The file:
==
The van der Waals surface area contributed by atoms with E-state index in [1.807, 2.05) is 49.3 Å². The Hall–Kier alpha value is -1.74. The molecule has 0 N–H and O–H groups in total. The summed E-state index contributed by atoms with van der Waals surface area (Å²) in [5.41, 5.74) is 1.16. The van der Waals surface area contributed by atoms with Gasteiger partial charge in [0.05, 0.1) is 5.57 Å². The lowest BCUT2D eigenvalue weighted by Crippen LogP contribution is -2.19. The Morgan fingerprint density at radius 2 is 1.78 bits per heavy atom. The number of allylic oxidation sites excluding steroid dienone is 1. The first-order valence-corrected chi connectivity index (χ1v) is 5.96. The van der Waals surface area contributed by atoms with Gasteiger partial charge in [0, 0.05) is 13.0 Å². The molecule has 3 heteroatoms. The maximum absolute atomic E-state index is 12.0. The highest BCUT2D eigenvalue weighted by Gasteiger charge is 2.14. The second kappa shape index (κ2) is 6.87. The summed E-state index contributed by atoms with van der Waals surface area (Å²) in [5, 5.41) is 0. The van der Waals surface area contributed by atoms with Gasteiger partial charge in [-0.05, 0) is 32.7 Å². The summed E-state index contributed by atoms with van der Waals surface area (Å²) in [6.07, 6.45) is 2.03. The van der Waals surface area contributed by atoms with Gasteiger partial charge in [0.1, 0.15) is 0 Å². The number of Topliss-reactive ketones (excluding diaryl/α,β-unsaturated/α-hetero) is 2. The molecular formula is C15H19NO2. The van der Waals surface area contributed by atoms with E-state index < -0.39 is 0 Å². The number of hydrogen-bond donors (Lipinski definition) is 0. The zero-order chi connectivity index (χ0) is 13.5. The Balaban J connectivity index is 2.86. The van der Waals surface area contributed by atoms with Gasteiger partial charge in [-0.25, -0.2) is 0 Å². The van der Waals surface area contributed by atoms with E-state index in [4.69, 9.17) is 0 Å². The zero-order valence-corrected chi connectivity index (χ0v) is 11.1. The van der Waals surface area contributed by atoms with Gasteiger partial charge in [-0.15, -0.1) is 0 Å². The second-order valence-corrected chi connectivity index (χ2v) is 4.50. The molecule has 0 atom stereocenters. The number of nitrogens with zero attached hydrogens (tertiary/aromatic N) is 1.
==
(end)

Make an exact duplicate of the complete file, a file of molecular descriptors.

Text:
The van der Waals surface area contributed by atoms with E-state index in [1.807, 2.05) is 49.3 Å². The Hall–Kier alpha value is -1.74. The molecule has 0 N–H and O–H groups in total. The summed E-state index contributed by atoms with van der Waals surface area (Å²) in [5.41, 5.74) is 1.16. The van der Waals surface area contributed by atoms with Gasteiger partial charge in [0.05, 0.1) is 5.57 Å². The lowest BCUT2D eigenvalue weighted by Crippen LogP contribution is -2.19. The Morgan fingerprint density at radius 2 is 1.78 bits per heavy atom. The number of allylic oxidation sites excluding steroid dienone is 1. The first-order valence-corrected chi connectivity index (χ1v) is 5.96. The van der Waals surface area contributed by atoms with Gasteiger partial charge in [0, 0.05) is 13.0 Å². The molecule has 3 heteroatoms. The maximum absolute atomic E-state index is 12.0. The highest BCUT2D eigenvalue weighted by Gasteiger charge is 2.14. The second kappa shape index (κ2) is 6.87. The summed E-state index contributed by atoms with van der Waals surface area (Å²) in [5, 5.41) is 0. The van der Waals surface area contributed by atoms with Gasteiger partial charge in [-0.05, 0) is 32.7 Å². The summed E-state index contributed by atoms with van der Waals surface area (Å²) in [6.07, 6.45) is 2.03. The van der Waals surface area contributed by atoms with Gasteiger partial charge in [0.1, 0.15) is 0 Å². The number of Topliss-reactive ketones (excluding diaryl/α,β-unsaturated/α-hetero) is 2. The molecular formula is C15H19NO2. The van der Waals surface area contributed by atoms with E-state index < -0.39 is 0 Å². The number of hydrogen-bond donors (Lipinski definition) is 0. The zero-order chi connectivity index (χ0) is 13.5. The Balaban J connectivity index is 2.86. The van der Waals surface area contributed by atoms with Gasteiger partial charge in [-0.25, -0.2) is 0 Å². The van der Waals surface area contributed by atoms with E-state index in [4.69, 9.17) is 0 Å². The zero-order valence-corrected chi connectivity index (χ0v) is 11.1. The van der Waals surface area contributed by atoms with Gasteiger partial charge in [-0.15, -0.1) is 0 Å². The second-order valence-corrected chi connectivity index (χ2v) is 4.50. The molecule has 0 atom stereocenters. The number of nitrogens with zero attached hydrogens (tertiary/aromatic N) is 1.